Japan’s Mount Fuji to Limit Visitors Through New Online Reservation System

As the summer climbing season approaches, local authorities in Japan have announced a new entry fee and daily visitor cap for their popular trail up Mount Fuji in an effort to reduce congestion around the iconic mountain and curb the damaging effects of overtourism.

The paid reservation system, officially launching on July 1 until September 10, allows those wishing to ascend Mount Fuji to book slots online starting May 20.

A Yamanashi prefecture government official told CNN in an interview that “overtourism—and all the subsequent consequences like rubbish, rising CO2 emissions and reckless hikers—is the biggest problem facing Mount Fuji.”

A booking, which costs 2,000 Yen (or about $13), covers entrance to the Yoshida Trail, which is used by about 60% of visitors and is one of four entrances to the mountain. A gate will be installed at the entrance of the fifth station of the Yoshida trail, which will only open from 3 a.m. to 4 p.m.

Authorities said the gate closures will help to address the problem of overcrowding, as many climbers want to go up Mount Fuji to witness sunrise at the summit and descend quickly afterward. Hikers who stay in mountain huts in the area will be allowed to go through the gate beyond its limited hours.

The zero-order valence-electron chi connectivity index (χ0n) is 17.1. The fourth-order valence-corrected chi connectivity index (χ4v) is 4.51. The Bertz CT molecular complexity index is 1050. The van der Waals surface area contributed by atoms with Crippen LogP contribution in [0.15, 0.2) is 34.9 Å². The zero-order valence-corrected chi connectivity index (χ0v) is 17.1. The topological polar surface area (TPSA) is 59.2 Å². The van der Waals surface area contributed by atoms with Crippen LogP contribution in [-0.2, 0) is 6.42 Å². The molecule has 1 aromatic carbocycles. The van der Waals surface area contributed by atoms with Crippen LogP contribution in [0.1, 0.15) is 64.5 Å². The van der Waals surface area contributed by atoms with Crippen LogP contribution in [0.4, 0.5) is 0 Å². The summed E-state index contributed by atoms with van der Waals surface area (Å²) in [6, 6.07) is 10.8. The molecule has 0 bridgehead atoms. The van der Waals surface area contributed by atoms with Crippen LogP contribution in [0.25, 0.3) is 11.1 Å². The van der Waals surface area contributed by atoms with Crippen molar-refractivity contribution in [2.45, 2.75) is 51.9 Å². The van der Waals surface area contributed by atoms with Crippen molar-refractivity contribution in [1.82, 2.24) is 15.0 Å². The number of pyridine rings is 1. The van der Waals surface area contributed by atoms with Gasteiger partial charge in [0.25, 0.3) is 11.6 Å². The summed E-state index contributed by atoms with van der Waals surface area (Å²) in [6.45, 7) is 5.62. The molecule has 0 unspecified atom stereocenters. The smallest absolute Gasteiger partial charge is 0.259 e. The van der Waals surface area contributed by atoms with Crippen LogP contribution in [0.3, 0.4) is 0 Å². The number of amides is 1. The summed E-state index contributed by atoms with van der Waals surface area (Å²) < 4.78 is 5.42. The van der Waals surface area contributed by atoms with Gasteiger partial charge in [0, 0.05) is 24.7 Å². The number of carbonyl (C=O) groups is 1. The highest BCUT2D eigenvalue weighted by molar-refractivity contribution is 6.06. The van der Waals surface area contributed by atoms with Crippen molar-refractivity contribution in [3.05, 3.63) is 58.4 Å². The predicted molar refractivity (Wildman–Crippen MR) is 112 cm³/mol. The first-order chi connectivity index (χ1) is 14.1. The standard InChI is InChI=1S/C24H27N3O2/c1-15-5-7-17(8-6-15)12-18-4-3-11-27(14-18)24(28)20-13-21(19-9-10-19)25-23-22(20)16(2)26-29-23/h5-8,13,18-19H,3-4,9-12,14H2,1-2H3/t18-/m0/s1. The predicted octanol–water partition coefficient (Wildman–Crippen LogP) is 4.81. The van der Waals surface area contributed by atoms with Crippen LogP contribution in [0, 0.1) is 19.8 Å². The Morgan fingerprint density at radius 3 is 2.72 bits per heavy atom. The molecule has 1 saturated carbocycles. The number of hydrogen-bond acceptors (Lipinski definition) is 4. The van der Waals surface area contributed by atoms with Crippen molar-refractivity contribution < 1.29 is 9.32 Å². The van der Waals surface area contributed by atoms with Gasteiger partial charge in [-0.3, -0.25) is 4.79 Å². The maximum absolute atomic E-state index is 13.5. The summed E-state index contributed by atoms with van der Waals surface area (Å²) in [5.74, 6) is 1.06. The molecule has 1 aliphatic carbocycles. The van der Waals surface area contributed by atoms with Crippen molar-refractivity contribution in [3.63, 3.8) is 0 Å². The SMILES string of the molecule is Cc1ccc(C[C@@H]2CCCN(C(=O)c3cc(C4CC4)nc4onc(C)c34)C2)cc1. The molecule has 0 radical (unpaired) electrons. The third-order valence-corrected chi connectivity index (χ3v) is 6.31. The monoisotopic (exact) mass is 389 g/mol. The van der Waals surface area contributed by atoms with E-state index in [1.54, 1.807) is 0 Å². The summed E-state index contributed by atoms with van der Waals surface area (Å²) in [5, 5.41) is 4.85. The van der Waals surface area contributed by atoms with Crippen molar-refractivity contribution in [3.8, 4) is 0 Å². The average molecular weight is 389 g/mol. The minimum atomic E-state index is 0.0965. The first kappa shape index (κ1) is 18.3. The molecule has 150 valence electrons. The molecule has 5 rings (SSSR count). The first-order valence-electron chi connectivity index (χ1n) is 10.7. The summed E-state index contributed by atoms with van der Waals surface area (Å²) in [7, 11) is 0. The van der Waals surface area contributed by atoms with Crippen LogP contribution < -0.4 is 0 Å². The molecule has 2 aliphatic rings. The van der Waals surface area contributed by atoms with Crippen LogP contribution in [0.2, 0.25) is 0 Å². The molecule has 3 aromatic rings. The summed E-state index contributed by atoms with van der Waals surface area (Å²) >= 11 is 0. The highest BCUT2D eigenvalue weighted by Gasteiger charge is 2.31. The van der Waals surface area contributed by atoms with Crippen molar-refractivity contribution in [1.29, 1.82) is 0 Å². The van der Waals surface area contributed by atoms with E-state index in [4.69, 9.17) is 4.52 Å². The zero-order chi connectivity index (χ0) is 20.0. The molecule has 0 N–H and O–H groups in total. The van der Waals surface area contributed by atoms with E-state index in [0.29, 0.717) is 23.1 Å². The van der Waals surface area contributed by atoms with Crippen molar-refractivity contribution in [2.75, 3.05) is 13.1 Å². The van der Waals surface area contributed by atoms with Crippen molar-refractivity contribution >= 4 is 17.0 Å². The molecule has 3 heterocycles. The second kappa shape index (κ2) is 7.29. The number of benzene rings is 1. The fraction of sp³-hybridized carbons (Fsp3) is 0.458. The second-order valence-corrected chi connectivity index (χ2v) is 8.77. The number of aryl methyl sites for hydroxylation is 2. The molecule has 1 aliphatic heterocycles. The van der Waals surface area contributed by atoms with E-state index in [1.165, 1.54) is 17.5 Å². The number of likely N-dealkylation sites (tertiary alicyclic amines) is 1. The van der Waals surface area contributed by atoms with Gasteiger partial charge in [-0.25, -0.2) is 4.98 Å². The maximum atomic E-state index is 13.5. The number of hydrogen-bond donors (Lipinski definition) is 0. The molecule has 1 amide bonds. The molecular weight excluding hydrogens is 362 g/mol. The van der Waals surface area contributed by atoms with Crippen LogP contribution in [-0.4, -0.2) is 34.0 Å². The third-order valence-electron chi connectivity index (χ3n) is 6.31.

Online reservations must be made at least a day in advance of a planned hike, and there is a 4,000-person daily cap on the number of people who can go up Mount Fuji through Yoshida. Climbers will need to show a QR code to verify their booking, but at least 1,000 of those slots may be booked on site, according to local news outlet .

Before the new system, visitors were asked to pay a voluntary fee of 1,000 Yen to help fund the operation of certain facilities like first aid stations and portable toilets. The additional mandatory fee is expected to cover maintenance expenses at the gate and trail, support for foreigner hikers, and disaster response services.

Shizuoka prefecture, which oversees the three other Mount Fuji trails, will not collect additional fees on top of those already in place for conservation efforts but will also launch a pre-registration system to manage entry into the mountain grounds.

Designated a United Nations Educational, Scientific and Cultural Organization (UNESCO) heritage site since 2013, the 3,776-m. tall Mount Fuji is a major tourist attraction that seems to get more popular every year. The Yoshida Trail’s fifth station—a spot some 2,300 m. above sea level that functions as the hub for tourists visiting the mountain—reportedly recorded more than visitors in 2019, double what it recorded in 2012. Data from shows that since 2014, except during the COVID-19 pandemic, the number of visitors to Mount Fuji during the hiking season from July to September has been consistently above 200,000.

But overtourism has become a major problem. Mount Fuji’s peak has been crowded, its trails littered with , and anecdotes of inappropriate behavior like setting up campfires in an already crowded area as well as wearing sandals and shorts for the hike are becoming increasingly common. Communities around the mountain have been dealing with similar concerns: in April, also frustrated by overtourism, authorities in a nearby town of the mountain’s summit.